Maria, Causa Nostrae Laetitiae, ora pro nobis.

Posted by Old Oligarch on 4/10/2004 10:00:00 AM | link

Today, Holy Saturday, Bishop Loverde of Arlington is spending his morning praying in front of three abortion clinics. Zorak and I plan to join him.

Please pray for our bishop and his courageous witness, so that his brother bishops may follow his example.

Keep NPM, JPH, and ASH in your prayers. They are being received into the Church tonight! It is hard to convey the exact feeling one gets when a dear friend receives the Eucharist for the first time.


Some thoughts from Good Friday.

I saw The Passion of the Christ again between Stations of the Cross and Veneration, and thought I would be a Big Tough Guy the second time around and ended up even more torn up by it than the first time, certainly in part because of the day. Here again, men and women, teens and adults, were clearly moved to tears all throughout the theater. The dark theater is almost like a confessional: people forget about each other's presence, and are simply there with the Lord, despite the human intermediaries. I think that's part of the reason for the long pause before people are ready for face-to-face encounters in the daylight. They don't want to talk about the movie yet. They're still with the Lord.

Later that evening, the priest at Veneration preached and briefly mentioned TPOTC and the public debate about anti-Semitism. Fr. Wooton on "Father, forgive them, they know not what they do.": "The only difference between us and the Jews is this: We know what we are doing when we add to his sufferings by our sins."

The narrative gospel has always been a ritual dear to me. I remember as a boy being shocked at the fact that we, the congregation must read out the parts "Crucify him!" and "We have no king but Caesar!" I never wanted to say it, but I did, because that was the liturgy, and I struggled to understand what now makes sense to me as an adult.

Today I thought of those truly open-minded, but concerned Jews, who are worried about how Christians view Jews in TPOTC. Would they be reassured -- even a little -- by knowing that yesterday, certainly the second most solemn day of the whole year, Catholics worldwide put themselves in the place of that angry, 1st century Jewish crowd and make themselves, liturgically, the accusers and crucifiers of Christ?

It's a tradition which has been going on for well over 1,400 years. It's also present in the moving once-a-year, Good Friday-only chant, the Improperia or Reproaches, which is basically a Christian inversion of the Dayenu song from Passover where the Savior accuses the congregation of repaying every great deed in salvation history with a cruelty of His Passion. For more detail, you can read a paper I wrote long ago on The Origins of the Reproaches. It's not well organized, but you'll get the idea.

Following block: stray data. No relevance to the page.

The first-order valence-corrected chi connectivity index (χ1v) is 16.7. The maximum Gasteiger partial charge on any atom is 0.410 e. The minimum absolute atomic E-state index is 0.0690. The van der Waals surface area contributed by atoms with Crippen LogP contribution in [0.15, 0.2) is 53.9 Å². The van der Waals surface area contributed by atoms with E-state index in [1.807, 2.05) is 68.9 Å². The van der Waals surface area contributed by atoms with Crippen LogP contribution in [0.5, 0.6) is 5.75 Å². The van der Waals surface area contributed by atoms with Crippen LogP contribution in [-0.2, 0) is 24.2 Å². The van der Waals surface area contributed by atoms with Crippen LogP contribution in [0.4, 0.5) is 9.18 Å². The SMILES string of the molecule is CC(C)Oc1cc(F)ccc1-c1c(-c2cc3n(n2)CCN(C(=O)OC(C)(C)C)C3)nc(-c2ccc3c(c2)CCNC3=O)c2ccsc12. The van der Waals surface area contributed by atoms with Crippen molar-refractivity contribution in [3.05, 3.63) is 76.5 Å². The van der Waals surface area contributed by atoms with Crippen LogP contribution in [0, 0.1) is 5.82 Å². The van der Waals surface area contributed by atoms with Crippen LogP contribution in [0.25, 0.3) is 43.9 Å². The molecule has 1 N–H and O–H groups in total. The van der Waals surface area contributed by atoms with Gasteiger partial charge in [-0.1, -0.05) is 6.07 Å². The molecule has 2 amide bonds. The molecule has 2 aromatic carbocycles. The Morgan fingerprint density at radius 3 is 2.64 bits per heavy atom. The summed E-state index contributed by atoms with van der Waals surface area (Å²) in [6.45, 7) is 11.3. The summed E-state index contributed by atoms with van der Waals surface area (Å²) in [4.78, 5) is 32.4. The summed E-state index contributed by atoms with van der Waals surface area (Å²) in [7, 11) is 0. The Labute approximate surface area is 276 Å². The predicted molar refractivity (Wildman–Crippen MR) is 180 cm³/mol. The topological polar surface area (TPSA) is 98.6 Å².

Lastly, the back of the T-shirt worn by the woman standing in front of me at the Stations:

An image of the Savior on the Cross, with caption:

"Aristotle said: Know yourself.
Freud said: Love yourself.
Jesus said: Deny yourself..."

Where does one find a T-shirt like that? Turns out, she's the mother of a boy in seminary in Lincoln, Nebraska. I assume that means the FSSP.

Blogging will be short for the next two days, for obvious reasons.

In case you've already forgotten: Keep NPM, JPH, and ASH in your prayers. They are being received into the Church tonight!

Posted by Old Oligarch on 4/10/2004 01:56:00 AM | link

The Washing of the Feet

The liturgy is a great deposit of doctrine in symbolic form. Lex orandi, lex credendi. In a robust Catholic environment, it can be the source from which all things flow and to which they return. As Pickstock attempts to remind post-modernists, ora et labora meant that every labor was sanctified by a closing act of prayer, even in the schola, thus the subtitle of her book, "the liturgical consummation of philosophy." The spirit of the beginning and the end had a fundamental impact on the tenor of what was done in the middle, whether it was scholastic philosophy or politics "in the world," but that is another story.

In an age like ours, when Catholic culture is receding, we often fail to notice the meaning of liturgical symbols which once animated the piety of our forefathers. This is one reason why it is incredibly important not to change the liturgy simply because we would like to see it streamlined, or because something doesn't make sense to us, or indeed, to many modern Catholics. Such streamlining, done in the name of short-term gains of "intelligibility," often means, in fullest perspective, that the last vestige of a liturgically-expressed belief has been made a palimpsest.

Such is the case with the washing of the feet on Maundy Thursday. I know it is too late now for liturgists to change their game plans (not like they would care to), but I felt the need to blog about this in advance of Triduum, when this beautiful ritual is often glossed over with some bland remark about serving others.

I can still remember the time when parishes would re-enact the Washing of the Feet using 12 priests, and failing that, supplementing the priests with religious. The trend now-a-days, however, has been to use laity. (Too much sacerdotalism, and all that.) The primary symbolism presented by this act is driven by an interpretation of the Washing of the Feet as an object lesson in charity. Facile liturgy is thus designed according to facile exegesis. There's a better interpretation of Jn 13:1-20, and a deeper meaning to this unique Lenten ritual.

(The starting point to this investigation, in case you're wondering, is the Lord's enigmatic question in Jn 13:12 and Eugenio Zolli's few pages on it in The Nazarene. Zolli has an eye for overlooked passages. I am also aware that there are many variations in the 14-centuries-old ritual of the Washing, and that using laity is licit.)

I think a full understanding of the passage rests on three points:

1) For a Jew, commanding someone to wash your feet was a gesture of great self-abasement. Talmudic legislation forbade Jews from commanding this action of anyone but a Gentile slave, the lowest of the low. By washing the apostles' feet, Jesus takes on the form of a slave, in anticipation of the total humiliation of Good Friday, in accordance with St. Paul's words in Philippians 2:7-8: "Christ emptied himself, taking the form of a servant, being born in the likeness of men. And being found in human form he humbled himself and became obedient unto death, even death on a cross."